The Communist Party. 1920 – 2010. Robert Griffiths and Ben Stevenson. (Communist Party of Britain. CPB July 2010)


Many on the left neither recognised any form of socialism, even Eurocommunism, in Gorbatchev, or the measures during his time in power, but welcomed openings to free expression and glasnost, without feeling any identity with the USSR regime. If it ever had a democratic shape in the first days of the October Revolution, the Bolsheviks under Lenin and before Stalin, eliminated political competition from the right and the left, during the Civil War. If they were bastards they were for some periods, during the Front Populaire in France and the fight against fascism in the 1930s, largely because of the existence of large Communist Parties in Europe, sometimes “our” bastards.

As for the CPSU it did not take more than casual acquaintance and reading to know that its ‘socialism’ excluded anybody but themselves from power. Unlike the mass European Communist parties in Europe which adopted Eurocommunism (whatever one might think of their national strategies or own apparatuses see, From Stalinism to Eurocommunism. Ernest Mandel. 1978), they never contested real elections. There was a gulf, to put it mildly, between the mass of the Western European left and the cadres of the Eastern European Soviet bloc, let alone the CPSU. What happened under Gorbachev began the processes of change in the USSR surpassed (depasser is the verb I am thinking of) us, in common with just about anybody watching it. We were observers. If there was any emotional pull it was rather towards those against installing what is now called the rule of the oligarchs.

Morning Star (independent of the CPB and run by the co-op).

MIKHAIL GORBACHEV, the last leader of the Soviet Union, has died aged 91 in Moscow, according to Russian news reports.

Moscow’s Central Clinical Hospital said he had died “after a long and serious illness.”

Gorbachev led the Communist Party of the Soviet Union from 1985-91 and is famous for his policies of “perestroika” (restructuring) and “glasnost” (openness), which were pitched as attempts to democratise Soviet socialism and make it more economically efficient. Critics said the policies dismantled much of the socialist system and caused the collapse of the Soviet Union and the restoration of capitalism.

Following a failed bid to overthrow him by Soviet loyalists in August 1991, he was outmanoeuvred by the then head of the Russian republic within the Soviet Union, Boris Yeltsin, paving the way for Russia’s declaration of independence from the USSR which prompted its collapse despite 77 per cent of Soviet citizens having voted to preserve the union on an 80 per cent turnout that March.

Hailed in the West for ending the cold war, Gorbachev was deeply unpopular in post-Soviet Russia because of the fall in living standards that followed the dissolution of the union. In 1992 he was formally expelled from the Communist Party of the Soviet Union for causing its collapse.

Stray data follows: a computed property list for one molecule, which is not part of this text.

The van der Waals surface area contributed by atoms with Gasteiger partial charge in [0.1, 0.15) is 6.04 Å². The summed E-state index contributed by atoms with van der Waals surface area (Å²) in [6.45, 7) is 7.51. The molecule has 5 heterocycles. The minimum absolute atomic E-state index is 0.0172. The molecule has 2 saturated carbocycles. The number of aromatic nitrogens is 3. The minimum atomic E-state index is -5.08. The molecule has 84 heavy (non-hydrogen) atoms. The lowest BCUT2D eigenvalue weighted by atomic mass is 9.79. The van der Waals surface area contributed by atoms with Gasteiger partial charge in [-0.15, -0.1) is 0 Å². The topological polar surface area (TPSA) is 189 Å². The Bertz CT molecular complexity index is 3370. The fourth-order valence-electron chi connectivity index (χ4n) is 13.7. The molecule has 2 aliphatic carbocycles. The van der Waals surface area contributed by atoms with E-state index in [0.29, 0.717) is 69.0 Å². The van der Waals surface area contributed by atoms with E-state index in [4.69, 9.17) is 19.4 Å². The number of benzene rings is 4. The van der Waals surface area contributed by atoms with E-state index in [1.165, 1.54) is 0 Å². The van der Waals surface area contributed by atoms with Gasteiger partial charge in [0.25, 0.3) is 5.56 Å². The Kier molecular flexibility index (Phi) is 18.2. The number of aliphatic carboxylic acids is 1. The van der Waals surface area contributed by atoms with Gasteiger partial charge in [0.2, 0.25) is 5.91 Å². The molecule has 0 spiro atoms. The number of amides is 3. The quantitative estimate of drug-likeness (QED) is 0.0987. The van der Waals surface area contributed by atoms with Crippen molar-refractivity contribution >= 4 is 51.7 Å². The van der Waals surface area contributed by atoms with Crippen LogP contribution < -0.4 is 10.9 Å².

French Communist Party leader:

The last leader of the USSR, father of perestroika and Nobel Peace Prize winner has died. He worked for the reduction of nuclear armament and the end of the cold war. Pacifist when Putin himself engaged in a criminal war.


Mort de Mikhaïl Gorbatchev, père de la perestroïka

Mikhail Gorbachev died on August 31 at the age of 91. In 2021, in front of the camera of Russian director Vitaly Mansky, the last leader of the USSR talked of his memories.

Television interview in 2021. Mikhail Gorbachev’s USSR – From Reforms to Collapse (Arte. Available in 6 languages).

“Mikhail Gorbachev, the last leader of the USSR, died on August 30 at the age of 91. Adored in the West but strongly decried in his country, the craftsman of perestroika and glasnost allows himself to be filmed in his intimacy by the director Vitaly Manski who delivers here the existential and political testament of a combative nonagenarian despite illness and loneliness.

Like his moonlike face, his exhausted body, swollen with diabetes, is unrecognizable, but on the smooth skull, the famous birthmark of the one whom the world, from his seizure of power in 1985, to his resignation after the fall of the USSR, in 1991, celebrated as a liberator, remains clearly visible. At the end of 2020, approaching his 90th birthday, the ultimate ruler of the empire, who ” fought to the end ” but in vain to save his “Soviet homeland ” by democratising it, lives in retirement nearby of Moscow, in a vast and beautiful villa lent by the Russian State. Surrounded by a small circle of relatives and employees, at his home or at the foundation that bears his name, and the ubiquitous portraits of his wife Raïssa, who died of cancer in 1999, (see: Poutine, l’irrésistible ascension ) whom he knows well and is close to, film him in his diminished daily life, and question him on his historical and political record. How does he explain the resentment towards him of the majority of his compatriots, who regard him as the gravedigger of the empire? Does he recognise today that his company was doomed to failure?

“The Last Socialist”